AMD announced this morning that it is fast-tracking the move to next-generation microprocessors and will ship its first mobile-oriented 7th generation A-series CPUs in select HP notebook PCs. AMD will then round out the processor lineup, codenamed “Bristol Ridge,” throughout 2016.
“Consumers want more for their money than ever before: Sharper graphics, faster performance, and longer battery life,” AMD senior vice president and general manager Jim Anderson said in a prepared statement. “We have focused on working with key [hardware] partners to develop outstanding computing platforms that will fully take advantage of the powerful 7th Generation AMD APUs [accelerated processing units] … I’m very proud of the exceptional AMD engineering execution that enabled us to accelerate these exciting new products into the market for our customers and end users.”
AMD’s “Bristol Ridge” processor chipsets are an incremental upgrade to the current-generation “Carrizo” CPUs, a sort of “tock” in the development cycle. But because they are optimized for mobile devices, the first “Bristol Ridge” chips will deliver both better performance and battery life, and are thus ideally timed. A future generation of chips, codenamed “Zen,” represents a major change, or “tick,” and is due in 2017.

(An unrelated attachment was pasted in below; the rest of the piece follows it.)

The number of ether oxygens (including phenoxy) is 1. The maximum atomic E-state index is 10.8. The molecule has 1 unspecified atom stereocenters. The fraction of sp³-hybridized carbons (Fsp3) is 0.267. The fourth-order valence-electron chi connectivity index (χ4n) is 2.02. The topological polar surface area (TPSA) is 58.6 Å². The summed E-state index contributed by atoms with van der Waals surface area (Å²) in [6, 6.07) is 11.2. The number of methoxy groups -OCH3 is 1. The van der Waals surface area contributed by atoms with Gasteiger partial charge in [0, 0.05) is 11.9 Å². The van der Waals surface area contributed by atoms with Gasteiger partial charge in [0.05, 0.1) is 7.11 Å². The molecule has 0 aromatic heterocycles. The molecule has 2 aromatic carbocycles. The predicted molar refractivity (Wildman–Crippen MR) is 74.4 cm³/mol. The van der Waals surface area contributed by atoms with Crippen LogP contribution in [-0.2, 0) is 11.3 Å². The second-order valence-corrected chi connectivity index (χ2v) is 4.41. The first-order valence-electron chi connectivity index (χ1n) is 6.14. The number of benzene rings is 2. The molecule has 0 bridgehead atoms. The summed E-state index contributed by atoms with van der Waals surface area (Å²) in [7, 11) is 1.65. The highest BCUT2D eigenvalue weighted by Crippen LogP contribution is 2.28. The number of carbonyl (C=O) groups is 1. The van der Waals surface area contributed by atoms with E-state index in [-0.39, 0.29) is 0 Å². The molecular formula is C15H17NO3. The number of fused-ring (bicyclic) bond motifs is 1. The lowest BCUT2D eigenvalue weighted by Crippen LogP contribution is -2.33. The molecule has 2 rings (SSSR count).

HP’s new Envy x360 is the first “Bristol Ridge”-based design: It features a 15.6-inch Full HD (1920 x 1080) display, AMD FX, 8 GB of RAM, and a 1 TB HDD, and will retail for $680. (HP will sell Intel Core i5/i7 versions of the new Envy x360 as well.) Other PCs from HP and other PC makers will follow, AMD says.
“We think the HP ENVY x360 will resonate with consumers who are looking for the entertainment- and productivity-enhancing capabilities of the ENVY x360 design, which really showcases AMD computing and graphics prowess,” AMD’s Kevin Frost says.
While the “real” launch of the “Bristol Ridge” processor family is set for Computex 2016 in late May—at which point AMD will show off other PC designs based on the chipsets—AMD says that it is already shipping both quad- and dual-core 7th generation A-series processors to PC makers. These mobile-optimized chips offer up to a 50 percent performance improvement when compared to its FX chipsets of just two years ago, and come with Radeon R7 or R5 graphics.
AMD’s decision to launch early with mobile-focused A-series processors is a good one: Intel’s current lineup, codenamed “Skylake” has been highly unreliable, and has triggered a schedule change for the processor giant, which will now sandwich yet another “tock” release, called “Kaby Lake,” before its next major chipset upgrade. So with its own tiered rollout, “Bristol Ridge” will compete with both “Skylake” and “Kaby Lake” designs.